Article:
What you know that is wrong

A few month ago while we were taking a break from failing to kill hogs, Ambulance Driver mentioned that a lot of what we think we know about first aid is completely wrong. He specifically mentioned CPR and mouth to mouth resuscitation as something in that category. I filed it away as interesting and mostly forgot about it until I stumbled across this video:

It reminded me of what AD had been saying so I asked him if this was legit.

AD’s reply:

It’s legit.

There are a few reasons why artifical breathing isn’t all that effective in cardiac arrest. First, most adults go into cardiac arrest because of an arrhythmia. They already have enough oxygen stores to last their brain and organs for 4-6 minutes without damage. Second, chest compressions are only about 30% as effective as a an actual heartbeat, so there is very little blood flow to the lungs to actually pick up what little oxygen you may be delivering to the patient when you give those artificial breaths.

Third, and probably most important, is that the likelihood of resuscitation depends almost entirely on how much blood flow reaches the coronary arteries. It takes roughly 10 compressions to get a measurable increase in the pressure needed to push blood into those arteries, and every time we stop to breathe for the patient, the pressure falls to zero and you have to build it back up again. So when we’re doing CPR with artificial ventilations, roughly half our compressions are not resulting in measurable blood flow to those critical arteries.The other part of that equation is, every time you take a normal breath, the pressure within our chest cavity falls to less than that of ambient pressure, and air rushes into your chest. This *negative* pressure is also responsible for dilating the great vessels in our chest, and results in most of the venous blood return to our heart. When we start breathing artificially, we are *forcing* air in, resulting in *positive* intrathoracic pressure. The end result is impaired blood return to the heart.

Blood no reach heart, blood no reach coronary arteries. Blood no reach coronary arteries, patient much more likely to assume room temperature and eat his salads from the roots up from then on, capische?

Probably more than you wanted to know…

Time to go unlearn all that stuff you think you know.

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8 Responses to What you know that is wrong

  1. Robb Allen says:

    If you’re constantly pumping their heart, when will you have time to rifle through their wallet for cash?

    Seems ineffective to me.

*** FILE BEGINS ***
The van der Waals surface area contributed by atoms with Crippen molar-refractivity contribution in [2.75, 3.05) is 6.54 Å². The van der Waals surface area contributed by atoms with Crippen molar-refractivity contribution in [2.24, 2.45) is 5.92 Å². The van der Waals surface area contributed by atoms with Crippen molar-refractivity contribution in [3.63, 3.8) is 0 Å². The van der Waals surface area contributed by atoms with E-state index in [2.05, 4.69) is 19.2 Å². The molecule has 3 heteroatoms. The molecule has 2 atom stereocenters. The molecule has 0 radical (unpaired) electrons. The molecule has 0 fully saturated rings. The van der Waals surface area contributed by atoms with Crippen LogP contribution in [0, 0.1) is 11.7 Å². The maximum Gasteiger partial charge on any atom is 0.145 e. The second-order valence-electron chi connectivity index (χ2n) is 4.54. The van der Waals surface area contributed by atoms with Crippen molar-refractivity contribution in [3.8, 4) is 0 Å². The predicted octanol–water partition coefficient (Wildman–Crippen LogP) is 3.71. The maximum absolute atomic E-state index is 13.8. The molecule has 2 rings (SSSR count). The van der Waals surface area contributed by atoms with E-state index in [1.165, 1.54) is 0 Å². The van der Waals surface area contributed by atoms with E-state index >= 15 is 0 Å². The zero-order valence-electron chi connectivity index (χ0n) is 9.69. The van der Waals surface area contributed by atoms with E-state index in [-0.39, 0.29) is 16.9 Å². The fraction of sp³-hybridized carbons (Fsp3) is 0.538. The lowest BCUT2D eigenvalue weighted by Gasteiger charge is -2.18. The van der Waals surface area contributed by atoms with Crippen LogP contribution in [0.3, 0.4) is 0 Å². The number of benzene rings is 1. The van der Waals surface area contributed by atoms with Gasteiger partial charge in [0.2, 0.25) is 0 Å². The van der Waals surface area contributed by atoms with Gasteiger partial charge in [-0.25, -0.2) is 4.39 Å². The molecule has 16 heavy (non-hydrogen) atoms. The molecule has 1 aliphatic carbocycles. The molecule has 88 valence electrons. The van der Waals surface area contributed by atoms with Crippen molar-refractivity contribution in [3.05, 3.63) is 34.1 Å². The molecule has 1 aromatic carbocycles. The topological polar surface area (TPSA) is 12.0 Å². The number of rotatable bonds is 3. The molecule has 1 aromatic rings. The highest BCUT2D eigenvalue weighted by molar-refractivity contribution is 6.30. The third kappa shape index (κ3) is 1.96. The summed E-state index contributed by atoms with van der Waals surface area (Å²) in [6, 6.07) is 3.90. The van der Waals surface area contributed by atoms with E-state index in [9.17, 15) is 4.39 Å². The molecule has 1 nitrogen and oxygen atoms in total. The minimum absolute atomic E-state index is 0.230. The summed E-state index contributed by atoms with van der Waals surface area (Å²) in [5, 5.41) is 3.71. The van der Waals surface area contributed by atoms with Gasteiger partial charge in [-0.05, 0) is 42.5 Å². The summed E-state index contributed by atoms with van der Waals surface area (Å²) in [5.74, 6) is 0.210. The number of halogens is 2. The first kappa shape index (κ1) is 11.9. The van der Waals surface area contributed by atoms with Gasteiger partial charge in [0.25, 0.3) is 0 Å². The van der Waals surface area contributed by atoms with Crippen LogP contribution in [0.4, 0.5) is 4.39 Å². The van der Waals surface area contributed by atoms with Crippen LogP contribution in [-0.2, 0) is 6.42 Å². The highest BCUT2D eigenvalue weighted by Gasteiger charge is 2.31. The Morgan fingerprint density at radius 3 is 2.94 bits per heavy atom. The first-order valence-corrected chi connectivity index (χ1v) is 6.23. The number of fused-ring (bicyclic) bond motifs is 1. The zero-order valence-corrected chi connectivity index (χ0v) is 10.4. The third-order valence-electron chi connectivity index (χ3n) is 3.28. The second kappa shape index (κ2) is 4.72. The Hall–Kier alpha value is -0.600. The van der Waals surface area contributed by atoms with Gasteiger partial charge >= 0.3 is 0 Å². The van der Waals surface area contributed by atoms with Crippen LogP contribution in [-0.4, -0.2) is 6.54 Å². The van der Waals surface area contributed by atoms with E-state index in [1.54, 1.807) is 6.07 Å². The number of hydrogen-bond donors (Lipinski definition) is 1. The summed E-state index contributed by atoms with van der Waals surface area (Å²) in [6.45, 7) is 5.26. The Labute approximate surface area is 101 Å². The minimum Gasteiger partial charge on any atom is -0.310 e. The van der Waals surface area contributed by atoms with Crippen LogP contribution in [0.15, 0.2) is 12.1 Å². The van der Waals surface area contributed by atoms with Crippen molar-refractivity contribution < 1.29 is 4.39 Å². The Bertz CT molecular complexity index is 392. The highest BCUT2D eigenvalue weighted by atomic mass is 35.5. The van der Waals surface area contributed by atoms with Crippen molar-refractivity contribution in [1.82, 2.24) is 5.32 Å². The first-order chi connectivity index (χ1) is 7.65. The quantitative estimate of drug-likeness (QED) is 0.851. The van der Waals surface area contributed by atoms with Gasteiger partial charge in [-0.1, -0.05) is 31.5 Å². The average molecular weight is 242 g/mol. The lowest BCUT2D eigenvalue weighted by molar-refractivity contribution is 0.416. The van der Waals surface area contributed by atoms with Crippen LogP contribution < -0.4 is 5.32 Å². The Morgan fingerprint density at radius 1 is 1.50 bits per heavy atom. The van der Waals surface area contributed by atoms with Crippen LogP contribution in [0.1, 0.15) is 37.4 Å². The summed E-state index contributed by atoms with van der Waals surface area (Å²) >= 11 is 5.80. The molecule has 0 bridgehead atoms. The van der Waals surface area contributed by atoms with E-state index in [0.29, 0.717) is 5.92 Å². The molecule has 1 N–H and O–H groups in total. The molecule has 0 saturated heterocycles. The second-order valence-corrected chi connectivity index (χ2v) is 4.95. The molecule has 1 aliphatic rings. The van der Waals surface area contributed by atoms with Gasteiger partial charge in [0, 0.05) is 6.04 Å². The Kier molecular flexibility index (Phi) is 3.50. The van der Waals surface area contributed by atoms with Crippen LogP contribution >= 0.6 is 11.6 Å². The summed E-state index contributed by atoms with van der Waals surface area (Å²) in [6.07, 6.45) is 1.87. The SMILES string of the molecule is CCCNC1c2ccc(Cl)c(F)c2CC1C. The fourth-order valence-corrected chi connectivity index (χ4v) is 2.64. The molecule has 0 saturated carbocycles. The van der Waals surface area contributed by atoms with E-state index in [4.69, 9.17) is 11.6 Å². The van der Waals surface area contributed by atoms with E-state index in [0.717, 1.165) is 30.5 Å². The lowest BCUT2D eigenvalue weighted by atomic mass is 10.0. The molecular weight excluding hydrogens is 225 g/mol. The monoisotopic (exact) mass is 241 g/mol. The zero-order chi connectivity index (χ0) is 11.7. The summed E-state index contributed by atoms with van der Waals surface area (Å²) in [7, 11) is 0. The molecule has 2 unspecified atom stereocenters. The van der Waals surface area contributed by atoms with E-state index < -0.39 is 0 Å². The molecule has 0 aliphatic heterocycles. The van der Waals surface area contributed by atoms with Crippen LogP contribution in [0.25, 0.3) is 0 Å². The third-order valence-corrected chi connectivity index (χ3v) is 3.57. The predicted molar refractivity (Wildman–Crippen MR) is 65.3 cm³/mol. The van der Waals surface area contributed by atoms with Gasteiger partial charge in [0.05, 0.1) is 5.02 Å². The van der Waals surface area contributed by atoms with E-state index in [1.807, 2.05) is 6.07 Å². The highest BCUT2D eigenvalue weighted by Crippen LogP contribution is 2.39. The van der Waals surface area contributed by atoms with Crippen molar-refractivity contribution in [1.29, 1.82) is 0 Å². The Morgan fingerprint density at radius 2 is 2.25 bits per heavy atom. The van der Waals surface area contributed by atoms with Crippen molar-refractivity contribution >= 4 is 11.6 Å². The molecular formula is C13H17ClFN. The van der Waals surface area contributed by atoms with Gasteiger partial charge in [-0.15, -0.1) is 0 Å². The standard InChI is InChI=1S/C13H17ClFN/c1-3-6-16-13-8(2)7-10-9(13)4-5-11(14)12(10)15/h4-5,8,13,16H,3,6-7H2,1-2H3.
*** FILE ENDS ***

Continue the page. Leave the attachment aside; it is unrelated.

2. Looks like Robb has the The Onion’s take on CPR guidelines. đŸ˜‰

  3. Pingback: Everything We Know Is Wrong | A Day In The Life Of An Ambulance Driver

  4. Old NFO says:

    Well, time to relearn and get recertified… This only applies to mouth to mouth, not if you have an Ambu bag or O2 handy, correct?

  5. alan says:

    Like I would know. At this point I’m leaning toward, “Doc says you’re gonna die.”

  6. Start compressions immediately. The order is no longer A-B-C, it’s C-A-B.

    No longer necessary to look, listen and feel for breathing. If they’re not breathing enough for it to be immediately noticeable, start compressions.

    Trained rescuers may still do compressions and ventilations at a 30:2 ratio, for 2 minutes at a time. Switch rescuers every two minutes.

    Chest compressions come before all else. If you can’t ventilate and do effective, uninterrupted compressions, don’t ventilate.

  7. Robb Allen says:

    Also, try to get a good snapshot of you compressing on Facebook ASAP.

    Chicks dig guys who look like they’re saving lives.

  8. Compressions, compressions, compressions. Then electricity. Then more compressions without even stopping to check a pulse. Then more electricity. The current generation of AEDs will tell you when to stop compressions so it can check the rhythm, it will then tell you if you should or not. If you should shock, the machine will starting charging and all you have to do is 1) make sure everyone is clear and 2) push the button.

    The machines that BLS crews use are essentially the same, but some are programmed with override functions.

    As AD pointed out, it’s Compressions first. This is what the Europeans and our own military has been doing for almost 10 years. It just took the AHA a bit longer to look at the same evidence and reach the same conclusion.

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